BINDURA, Zimbabwe (Reuters) - Zimbabwe’s President Robert Mugabe on Saturday denied his ZANU-PF party had launched a violent campaign to intimidate rivals in elections expected in July, which he hopes will extend his 33 years in power.
Addressing a rally to mark his 89th birthday last week, Africa’s oldest leader denied accusations by the rival Movement for Democratic Change (MDC) of Prime Minister Morgan Tsvangirai that ZANU-PF was playing dirty ahead of the presidential and parliamentary polls.
“We are going to win these elections, and we are going to win them peacefully,” Mugabe told the rally in Bindura, 85 km (53 miles) north of the capital Harare.
“Our rivals are running scared, ridiculously blaming us for every incident of violence in the country, pinning every death on us to get sympathy from abroad and especially from their Western supporters,” he added.
Mugabe, who has ruled Zimbabwe since its independence from Britain in 1980, has become a pariah in the West, blamed for running a once-prosperous country into the ground, human rights abuses, and violent, rigged elections.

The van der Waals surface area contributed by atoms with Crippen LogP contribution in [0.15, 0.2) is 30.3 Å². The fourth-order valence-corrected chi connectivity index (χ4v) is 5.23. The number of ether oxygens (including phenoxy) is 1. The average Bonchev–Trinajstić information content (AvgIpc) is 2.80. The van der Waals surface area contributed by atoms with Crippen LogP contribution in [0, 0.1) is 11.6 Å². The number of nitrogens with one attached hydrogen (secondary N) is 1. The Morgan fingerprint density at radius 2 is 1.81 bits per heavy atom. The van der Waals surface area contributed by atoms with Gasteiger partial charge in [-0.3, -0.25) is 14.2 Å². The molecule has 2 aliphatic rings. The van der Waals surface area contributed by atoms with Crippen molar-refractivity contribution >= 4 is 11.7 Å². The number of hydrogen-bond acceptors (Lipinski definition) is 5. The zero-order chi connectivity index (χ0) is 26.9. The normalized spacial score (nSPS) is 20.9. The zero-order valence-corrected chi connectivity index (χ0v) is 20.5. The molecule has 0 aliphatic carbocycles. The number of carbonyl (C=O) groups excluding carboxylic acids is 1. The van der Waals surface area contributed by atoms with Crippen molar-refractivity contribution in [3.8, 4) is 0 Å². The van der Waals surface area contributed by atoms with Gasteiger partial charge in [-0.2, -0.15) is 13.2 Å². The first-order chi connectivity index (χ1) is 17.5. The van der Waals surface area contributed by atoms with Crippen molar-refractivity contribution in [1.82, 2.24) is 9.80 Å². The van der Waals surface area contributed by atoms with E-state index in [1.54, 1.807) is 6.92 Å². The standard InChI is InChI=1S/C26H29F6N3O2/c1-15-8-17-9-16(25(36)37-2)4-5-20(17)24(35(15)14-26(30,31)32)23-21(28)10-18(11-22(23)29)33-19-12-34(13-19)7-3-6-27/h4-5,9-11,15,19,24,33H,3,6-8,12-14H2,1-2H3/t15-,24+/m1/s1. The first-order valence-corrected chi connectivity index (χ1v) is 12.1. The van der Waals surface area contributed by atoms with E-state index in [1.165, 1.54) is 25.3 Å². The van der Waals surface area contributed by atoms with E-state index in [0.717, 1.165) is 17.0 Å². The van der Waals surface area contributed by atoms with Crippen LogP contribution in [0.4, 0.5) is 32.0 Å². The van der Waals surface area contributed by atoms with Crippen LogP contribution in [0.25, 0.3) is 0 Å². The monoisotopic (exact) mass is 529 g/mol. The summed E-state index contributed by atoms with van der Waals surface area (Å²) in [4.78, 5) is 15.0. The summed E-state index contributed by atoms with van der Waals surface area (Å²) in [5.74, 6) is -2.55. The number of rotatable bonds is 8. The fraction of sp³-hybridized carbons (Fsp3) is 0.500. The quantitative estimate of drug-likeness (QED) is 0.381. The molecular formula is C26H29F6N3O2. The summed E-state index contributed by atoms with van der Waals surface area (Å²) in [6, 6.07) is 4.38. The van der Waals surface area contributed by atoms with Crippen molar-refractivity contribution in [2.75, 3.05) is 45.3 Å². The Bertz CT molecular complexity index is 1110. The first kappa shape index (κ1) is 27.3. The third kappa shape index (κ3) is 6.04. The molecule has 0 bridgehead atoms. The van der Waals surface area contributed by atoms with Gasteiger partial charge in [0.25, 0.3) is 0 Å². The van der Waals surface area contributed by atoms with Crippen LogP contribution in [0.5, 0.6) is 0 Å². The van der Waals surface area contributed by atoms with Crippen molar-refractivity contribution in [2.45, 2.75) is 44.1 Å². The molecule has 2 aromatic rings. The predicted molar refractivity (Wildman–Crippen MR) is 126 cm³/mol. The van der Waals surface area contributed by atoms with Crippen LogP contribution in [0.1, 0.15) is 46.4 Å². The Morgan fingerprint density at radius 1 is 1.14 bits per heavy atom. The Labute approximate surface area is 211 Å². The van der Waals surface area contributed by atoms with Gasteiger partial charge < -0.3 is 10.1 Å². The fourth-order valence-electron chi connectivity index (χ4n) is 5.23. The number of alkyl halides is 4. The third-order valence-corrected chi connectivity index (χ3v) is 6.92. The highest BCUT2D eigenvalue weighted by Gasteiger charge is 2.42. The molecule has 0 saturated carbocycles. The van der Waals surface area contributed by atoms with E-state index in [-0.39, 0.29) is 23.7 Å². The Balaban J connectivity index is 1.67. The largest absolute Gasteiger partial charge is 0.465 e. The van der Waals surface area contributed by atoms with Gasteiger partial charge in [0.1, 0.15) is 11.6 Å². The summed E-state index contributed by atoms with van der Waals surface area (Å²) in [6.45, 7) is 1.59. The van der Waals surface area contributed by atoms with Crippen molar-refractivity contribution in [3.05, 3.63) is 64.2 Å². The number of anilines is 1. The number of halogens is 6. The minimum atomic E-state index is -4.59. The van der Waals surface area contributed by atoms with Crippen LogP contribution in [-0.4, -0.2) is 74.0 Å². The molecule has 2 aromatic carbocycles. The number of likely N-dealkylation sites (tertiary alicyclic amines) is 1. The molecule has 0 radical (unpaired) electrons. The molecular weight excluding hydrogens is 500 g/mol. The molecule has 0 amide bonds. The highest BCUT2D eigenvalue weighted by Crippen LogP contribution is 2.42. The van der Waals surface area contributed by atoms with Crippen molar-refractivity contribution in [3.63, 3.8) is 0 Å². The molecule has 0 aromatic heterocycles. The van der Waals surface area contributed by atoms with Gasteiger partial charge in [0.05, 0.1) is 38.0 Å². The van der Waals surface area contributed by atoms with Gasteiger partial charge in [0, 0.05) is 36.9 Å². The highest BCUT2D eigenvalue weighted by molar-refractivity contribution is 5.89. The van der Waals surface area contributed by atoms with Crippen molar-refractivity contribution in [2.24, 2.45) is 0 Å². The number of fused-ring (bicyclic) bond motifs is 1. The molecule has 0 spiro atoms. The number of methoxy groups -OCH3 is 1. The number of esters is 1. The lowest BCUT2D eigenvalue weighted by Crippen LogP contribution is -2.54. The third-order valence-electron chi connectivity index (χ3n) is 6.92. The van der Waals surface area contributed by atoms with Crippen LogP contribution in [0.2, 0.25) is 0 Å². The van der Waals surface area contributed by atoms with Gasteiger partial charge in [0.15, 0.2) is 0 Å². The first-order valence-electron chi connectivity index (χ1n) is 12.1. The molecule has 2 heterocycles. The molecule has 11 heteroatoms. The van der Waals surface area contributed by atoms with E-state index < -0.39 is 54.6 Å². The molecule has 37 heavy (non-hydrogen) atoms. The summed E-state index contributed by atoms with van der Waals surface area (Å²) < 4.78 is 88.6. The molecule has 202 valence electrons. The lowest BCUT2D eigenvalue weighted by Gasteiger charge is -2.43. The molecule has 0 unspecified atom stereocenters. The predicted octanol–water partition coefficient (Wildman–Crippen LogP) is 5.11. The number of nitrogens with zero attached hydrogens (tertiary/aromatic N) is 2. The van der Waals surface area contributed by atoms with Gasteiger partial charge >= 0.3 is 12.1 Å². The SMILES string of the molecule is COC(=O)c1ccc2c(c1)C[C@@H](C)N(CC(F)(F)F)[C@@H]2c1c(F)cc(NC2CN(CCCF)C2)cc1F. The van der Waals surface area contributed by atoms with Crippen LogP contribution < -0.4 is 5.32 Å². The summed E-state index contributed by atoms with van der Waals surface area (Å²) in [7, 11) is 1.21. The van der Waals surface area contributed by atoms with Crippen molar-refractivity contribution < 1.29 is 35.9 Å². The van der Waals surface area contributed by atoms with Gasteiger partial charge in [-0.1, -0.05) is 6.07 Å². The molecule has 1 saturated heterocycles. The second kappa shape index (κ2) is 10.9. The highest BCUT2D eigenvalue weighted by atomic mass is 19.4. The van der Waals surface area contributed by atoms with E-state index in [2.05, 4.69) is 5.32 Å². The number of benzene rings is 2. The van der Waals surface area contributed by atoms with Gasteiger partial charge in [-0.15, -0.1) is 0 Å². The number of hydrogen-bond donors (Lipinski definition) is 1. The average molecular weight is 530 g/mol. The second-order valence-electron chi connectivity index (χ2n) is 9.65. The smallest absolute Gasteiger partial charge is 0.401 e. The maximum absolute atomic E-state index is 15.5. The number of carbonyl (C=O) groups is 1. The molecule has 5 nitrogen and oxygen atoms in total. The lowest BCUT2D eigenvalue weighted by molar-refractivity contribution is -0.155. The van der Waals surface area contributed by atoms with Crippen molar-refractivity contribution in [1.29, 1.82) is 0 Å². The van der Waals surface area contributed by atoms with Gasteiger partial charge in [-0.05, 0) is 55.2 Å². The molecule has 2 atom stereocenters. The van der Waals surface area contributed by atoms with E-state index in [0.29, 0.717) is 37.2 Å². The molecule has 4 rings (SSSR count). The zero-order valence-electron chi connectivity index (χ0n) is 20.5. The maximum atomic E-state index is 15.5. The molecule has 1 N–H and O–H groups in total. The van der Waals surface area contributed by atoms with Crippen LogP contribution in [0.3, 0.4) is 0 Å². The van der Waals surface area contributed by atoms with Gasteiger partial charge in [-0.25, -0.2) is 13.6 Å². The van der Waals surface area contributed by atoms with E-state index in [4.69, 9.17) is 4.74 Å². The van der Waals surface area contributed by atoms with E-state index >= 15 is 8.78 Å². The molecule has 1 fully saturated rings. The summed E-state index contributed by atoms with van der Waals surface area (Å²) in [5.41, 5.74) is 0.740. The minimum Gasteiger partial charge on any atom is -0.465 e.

Political analysts say ZANU-PF faces a stern challenge from the MDC in the next polls as many Zimbabweans blame Mugabe for a decade-long economic crisis which peaked in 2008 with inflation over 500 percent, food shortages and unemployment over 80 percent.
Mugabe was forced to share power with Tsvangirai’s MDC four years ago after violent and disputed elections in 2008.
One of Africa’s longest-serving leaders, Mugabe has been endorsed as ZANU-PF presidential candidate despite concerns over his age.
The veteran ruler accuses the West of plotting his downfall as punishment for his seizure, since 2000, of white-owned commercial farms to resettle landless blacks.
Although he appears spritely, there have been rumors about his health. A June 2008 U.S. diplomatic cable released by WikiLeaks said Mugabe had prostate cancer that had spread to other organs. According to the cable, he was apparently urged by his physician to step down in 2008.
Mugabe made no reference to his health when he addressed thousands of ZANU-PF supporters on Saturday, focusing on party unity, defending his policies of seizing white-owned farms for blacks and forcing foreign-owned firms to sell majority stakes to locals.
“We make no apology whatsoever for our policies because they are designed to achieve wealth and total independence for us as a people,” he said to a cheering crowd in a speech in which, as usual, he also denounced Western critics.
Reporting by Nelson Banya; Editing by Jason Webb